SILVER SPRING, Md. (WJLA) - Most people have received a parking ticket at one time or another, but have you ever been fined for picking-up garbage? A furloughed Food & Drug Administration worker is $100 poorer because of a little known Montgomery County ordinance that targets those who seek scrap metal.
Last Tuesday afternoon, Colby Prevost was driving along the the 1300 block of Dennis Ave., near Sligo Middle Scholl. The 41-year-old spotted four kid's bikes a tree lawn, clearly placed there to be thrown away. Prevost thought one would be a perfect for his two-year-old son.
The longtime Rockville resident put two of the bicycles in the bed of his Ford F-150 - planning to use the second bike for spare parts. Little did he know an environmental protection inspector - one of 12 in Montgomery County - was parked directly across the street, eying his every move.
"I didn't see her at first, but she was sitting in the parking lot there. She then drove toward me and said, 'Can I see your license,'" Prevost recalled.
It was only a matter of minutes before Prevost received a $100 fine for a rule he didn't know existed - payable in full by Oct. 29.
"I'd never heard of this, most of my friends had never heard of this, my parents had never heard or this. So we were all very shocked - very shocked," Prevost said.
Despite making $1.1 million a year on scrap metal - $100,000 of which comes from curb-side pick-up - Montgomery County says its ordinance is primarily in place to prevent identity theft. County spokesman Patrick Lacefield says criminals have been known to sift through recycling bins to find financial paperwork like bank account and credit cards statements.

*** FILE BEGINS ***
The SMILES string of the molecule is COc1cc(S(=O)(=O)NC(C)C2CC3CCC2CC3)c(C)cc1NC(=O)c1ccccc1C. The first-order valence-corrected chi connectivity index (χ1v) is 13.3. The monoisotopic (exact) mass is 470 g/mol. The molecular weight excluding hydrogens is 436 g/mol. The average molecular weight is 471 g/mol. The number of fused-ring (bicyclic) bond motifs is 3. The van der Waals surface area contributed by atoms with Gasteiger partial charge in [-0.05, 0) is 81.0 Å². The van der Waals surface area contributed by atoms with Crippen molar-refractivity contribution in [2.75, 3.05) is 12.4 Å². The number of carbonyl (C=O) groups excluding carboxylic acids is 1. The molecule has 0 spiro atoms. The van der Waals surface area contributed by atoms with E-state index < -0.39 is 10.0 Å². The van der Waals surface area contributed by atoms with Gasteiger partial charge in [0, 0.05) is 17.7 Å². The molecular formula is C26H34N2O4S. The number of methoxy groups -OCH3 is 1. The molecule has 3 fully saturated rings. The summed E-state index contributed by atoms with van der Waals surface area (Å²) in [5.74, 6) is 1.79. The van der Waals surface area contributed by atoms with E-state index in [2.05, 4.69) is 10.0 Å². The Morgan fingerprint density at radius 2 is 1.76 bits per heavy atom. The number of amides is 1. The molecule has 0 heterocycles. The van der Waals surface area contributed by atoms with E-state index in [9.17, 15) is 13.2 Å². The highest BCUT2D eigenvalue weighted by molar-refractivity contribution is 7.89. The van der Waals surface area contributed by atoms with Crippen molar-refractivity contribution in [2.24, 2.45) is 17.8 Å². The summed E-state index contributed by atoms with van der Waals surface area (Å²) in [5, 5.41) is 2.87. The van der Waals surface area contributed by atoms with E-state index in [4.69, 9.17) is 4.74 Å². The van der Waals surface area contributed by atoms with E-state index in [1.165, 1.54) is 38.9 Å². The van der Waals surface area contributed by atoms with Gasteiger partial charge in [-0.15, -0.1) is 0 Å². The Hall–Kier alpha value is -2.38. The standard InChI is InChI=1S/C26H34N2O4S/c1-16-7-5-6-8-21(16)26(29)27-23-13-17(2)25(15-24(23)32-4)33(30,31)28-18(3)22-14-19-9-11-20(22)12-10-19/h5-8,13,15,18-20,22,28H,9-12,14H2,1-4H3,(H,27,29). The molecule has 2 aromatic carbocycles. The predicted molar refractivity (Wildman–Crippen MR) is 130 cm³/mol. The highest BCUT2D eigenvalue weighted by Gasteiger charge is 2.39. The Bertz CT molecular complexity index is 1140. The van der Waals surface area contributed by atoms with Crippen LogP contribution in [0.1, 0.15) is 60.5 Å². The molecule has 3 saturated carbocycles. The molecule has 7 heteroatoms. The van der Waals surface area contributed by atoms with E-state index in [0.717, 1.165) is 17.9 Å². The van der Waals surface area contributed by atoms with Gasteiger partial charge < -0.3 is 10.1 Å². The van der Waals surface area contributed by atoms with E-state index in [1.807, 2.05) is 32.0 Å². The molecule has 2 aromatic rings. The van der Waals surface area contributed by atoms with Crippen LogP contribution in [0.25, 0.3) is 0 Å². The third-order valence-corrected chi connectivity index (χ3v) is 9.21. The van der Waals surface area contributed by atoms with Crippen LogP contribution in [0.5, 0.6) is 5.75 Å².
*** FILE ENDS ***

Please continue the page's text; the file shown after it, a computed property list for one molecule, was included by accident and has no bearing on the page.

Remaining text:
"I understand that this person feels like they shouldn't have been fined for this, but the fact is we do have inspectors that go around and see these sorts of things happen," Lacefield remarked.
So far this year, Montgomery County inspectors have handed-out 92 scrap metal tickets, netting at least $9,200 in fines. Figures for previous years dating back to 1990 when the ordinance was enacted weren't readily available, but said to be similar.
"Our inspectors have a huge amount of work that they do day-in and day-out, and this is only a tiny part of it," Lacefield added.
Prevost however disagrees, saying the county ticketed at least half-a-dozen people along Dennis Ave. last Tuesday alone, calling it a "sting operation." Although paper records were not provided to ABC 7 News, the county claims no "sting" took place, insisting only two residents were fined - Prevost being one of them.
"When you see stories like this, you kind of say, 'They're not out here for me, they're not here to help me, they're here to punish me.' I don't think that's what they're intending to do, but that's the consequence of it," Prevost concluded.
Prevost plans to appeal his citation in court on Oct. 29. When asked if the county would waive his citation and save the furloughed worker the time and energy of the appeal process, Lacefield said county government 'Can't differentiate between one case and another.'"
So how can you prevent scrap metal ticketing in Montgomery County?
Homeowners should decide whether to donate the goods to Montgomery County's scrap metal recycling program or stand-alone garbage pickers.
If a homeowners picks the latter, do not call the county for a pick-up. Instead, place items near the curb and clearly label them as "free."
Should a garbage picker have any question about items near the curb, knock on the front door of the house to ask if the items are fair game, free from fines.